The Free Press Crisis of 1800: Thomas Cooper's Trial for Seditious Libel

Overview

The far-reaching Sedition Act of 1798 was introduced by Federalists to suppress Republican support of French revolutionaries and imposed fines and imprisonment "if any person shall write, print, utter or publish...scandalous and malicious writing or writings against the government of the United States." Such a broadly and loosely defined offense challenged the freedom of the American press and gave the government the power to drag offending newspaper editors into court. The trial of Thomas Cooper in particular ...

See more details below
Paperback (New Edition)
$15.44
BN.com price
(Save 8%)$16.95 List Price
Other sellers (Paperback)
  • All (6) from $7.85   
  • New (1) from $17.05   
  • Used (5) from $7.85   
Sending request ...

Overview

The far-reaching Sedition Act of 1798 was introduced by Federalists to suppress Republican support of French revolutionaries and imposed fines and imprisonment "if any person shall write, print, utter or publish...scandalous and malicious writing or writings against the government of the United States." Such a broadly and loosely defined offense challenged the freedom of the American press and gave the government the power to drag offending newspaper editors into court. The trial of Thomas Cooper in particular became an important showcase for debating the dangers and limits of the new law. Peter Charles Hoffer, one of our nation's preeminent legal historians, illuminates this important but long-neglected case and shows why it remains a vital cautionary tale for anyone concerned about preserving free speech and a free press in times of national emergency.

Read More Show Less

Product Details

  • ISBN-13: 9780700617654
  • Publisher: University Press of Kansas
  • Publication date: 1/24/2011
  • Series: Landmark Law Cases and American Society Series
  • Edition description: New Edition
  • Pages: 166
  • Product dimensions: 5.50 (w) x 8.50 (h) x 0.50 (d)

Meet the Author

Peter Charles Hoffer is Distinguished Research Professor of History at the University of Georgia and coeditor of the prizewinning series Landmark Law Cases and American Society. His nearly dozen books include A Nation of Laws: America's Imperfect Pursuit of Justice; The Supreme Court: An Essential History; and The Treason Trials of Aaron Burr.

Read More Show Less

Table of Contents

Preface vii

Acknowledgments xiii

Prologue The Pursuit of Benjamin Bache 1

1 From the Zenger Case to the First Amendment 9

2 The Federalists Pass a Sedition Act 27

3|Thomas Jefferson and James Madison Lead a Protest 51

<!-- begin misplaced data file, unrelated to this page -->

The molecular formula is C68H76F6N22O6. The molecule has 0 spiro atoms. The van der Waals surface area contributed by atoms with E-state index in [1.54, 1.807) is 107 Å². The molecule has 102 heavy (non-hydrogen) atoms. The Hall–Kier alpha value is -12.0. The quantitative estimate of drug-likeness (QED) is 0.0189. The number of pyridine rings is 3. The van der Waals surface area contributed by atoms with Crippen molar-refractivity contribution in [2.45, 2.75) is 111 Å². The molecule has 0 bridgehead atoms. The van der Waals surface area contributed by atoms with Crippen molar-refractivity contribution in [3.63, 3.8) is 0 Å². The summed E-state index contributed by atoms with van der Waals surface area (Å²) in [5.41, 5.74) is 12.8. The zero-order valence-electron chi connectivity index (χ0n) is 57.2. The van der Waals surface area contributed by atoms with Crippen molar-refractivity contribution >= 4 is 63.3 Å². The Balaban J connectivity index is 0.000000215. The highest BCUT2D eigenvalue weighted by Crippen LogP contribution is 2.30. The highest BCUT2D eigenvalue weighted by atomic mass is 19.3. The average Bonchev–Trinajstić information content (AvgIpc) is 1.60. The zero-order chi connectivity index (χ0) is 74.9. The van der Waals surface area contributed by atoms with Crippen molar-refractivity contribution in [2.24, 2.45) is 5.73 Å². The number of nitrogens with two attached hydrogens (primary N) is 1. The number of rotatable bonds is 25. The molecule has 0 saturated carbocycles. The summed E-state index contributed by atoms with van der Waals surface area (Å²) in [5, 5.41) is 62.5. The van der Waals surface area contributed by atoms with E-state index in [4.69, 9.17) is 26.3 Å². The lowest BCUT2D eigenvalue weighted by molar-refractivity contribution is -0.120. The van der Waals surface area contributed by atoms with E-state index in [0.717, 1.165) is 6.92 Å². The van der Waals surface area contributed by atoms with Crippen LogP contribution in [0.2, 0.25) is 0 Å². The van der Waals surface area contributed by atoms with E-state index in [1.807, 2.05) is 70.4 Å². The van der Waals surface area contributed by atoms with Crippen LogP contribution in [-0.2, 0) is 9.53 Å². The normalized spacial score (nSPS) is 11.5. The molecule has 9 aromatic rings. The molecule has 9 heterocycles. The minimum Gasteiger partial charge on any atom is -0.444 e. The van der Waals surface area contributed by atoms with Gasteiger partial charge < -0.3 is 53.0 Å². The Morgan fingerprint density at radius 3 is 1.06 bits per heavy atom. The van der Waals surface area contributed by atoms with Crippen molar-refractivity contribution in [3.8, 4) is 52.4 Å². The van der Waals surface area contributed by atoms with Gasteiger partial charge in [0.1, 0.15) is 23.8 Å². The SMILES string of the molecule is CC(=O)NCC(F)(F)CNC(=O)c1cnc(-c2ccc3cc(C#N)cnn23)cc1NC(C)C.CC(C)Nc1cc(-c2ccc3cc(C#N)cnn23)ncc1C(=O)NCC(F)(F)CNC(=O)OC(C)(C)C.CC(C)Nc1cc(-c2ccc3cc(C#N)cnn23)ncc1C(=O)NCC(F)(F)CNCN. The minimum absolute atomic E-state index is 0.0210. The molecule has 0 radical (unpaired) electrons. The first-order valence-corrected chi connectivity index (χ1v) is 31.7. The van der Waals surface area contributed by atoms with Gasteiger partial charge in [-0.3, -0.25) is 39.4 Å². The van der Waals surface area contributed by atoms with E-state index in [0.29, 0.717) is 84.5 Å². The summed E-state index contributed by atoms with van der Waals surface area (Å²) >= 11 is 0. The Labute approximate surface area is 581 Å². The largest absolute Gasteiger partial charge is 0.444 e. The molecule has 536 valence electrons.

4 Thomas Cooper's Turn Comes 73

5 Freedom of the Press on Trial 89

6 The Unforeseen (and Unintended) Consequences of the Sedition Act Crisis 113

Conclusion: The Paper Barriers 130

Chronology 135

Bibliographical Essay 139

Index 145

Read More Show Less

Customer Reviews

Be the first to write a review
( 0 )
Rating Distribution

5 Star

(0)

4 Star

(0)

3 Star

(0)

2 Star

(0)

1 Star

(0)

Your Rating:

Your Name: Create a Pen Name or

Barnes & Noble.com Review Rules

Our reader reviews allow you to share your comments on titles you liked, or didn't, with others. By submitting an online review, you are representing to Barnes & Noble.com that all information contained in your review is original and accurate in all respects, and that the submission of such content by you and the posting of such content by Barnes & Noble.com does not and will not violate the rights of any third party. Please follow the rules below to help ensure that your review can be posted.

Reviews by Our Customers Under the Age of 13

We highly value and respect everyone's opinion concerning the titles we offer. However, we cannot allow persons under the age of 13 to have accounts at BN.com or to post customer reviews. Please see our Terms of Use for more details.

What to exclude from your review:

Please do not write about reviews, commentary, or information posted on the product page. If you see any errors in the information on the product page, please send us an email.

Reviews should not contain any of the following:

  • - HTML tags, profanity, obscenities, vulgarities, or comments that defame anyone
  • - Time-sensitive information such as tour dates, signings, lectures, etc.
  • - Single-word reviews. Other people will read your review to discover why you liked or didn't like the title. Be descriptive.
  • - Comments focusing on the author or that may ruin the ending for others
  • - Phone numbers, addresses, URLs
  • - Pricing and availability information or alternative ordering information
  • - Advertisements or commercial solicitation

Reminder:

  • - By submitting a review, you grant to Barnes & Noble.com and its sublicensees the royalty-free, perpetual, irrevocable right and license to use the review in accordance with the Barnes & Noble.com Terms of Use.
  • - Barnes & Noble.com reserves the right not to post any review -- particularly those that do not follow the terms and conditions of these Rules. Barnes & Noble.com also reserves the right to remove any review at any time without notice.
  • - See Terms of Use for other conditions and disclaimers.
Search for Products You'd Like to Recommend

Recommend other products that relate to your review. Just search for them below and share!

Create a Pen Name

Your Pen Name is your unique identity on BN.com. It will appear on the reviews you write and other website activities. Your Pen Name cannot be edited, changed or deleted once submitted.

 
Your Pen Name can be any combination of alphanumeric characters (plus - and _), and must be at least two characters long.

Continue Anonymously

    If you find inappropriate content, please report it to Barnes & Noble
    Why is this product inappropriate?
    Comments (optional)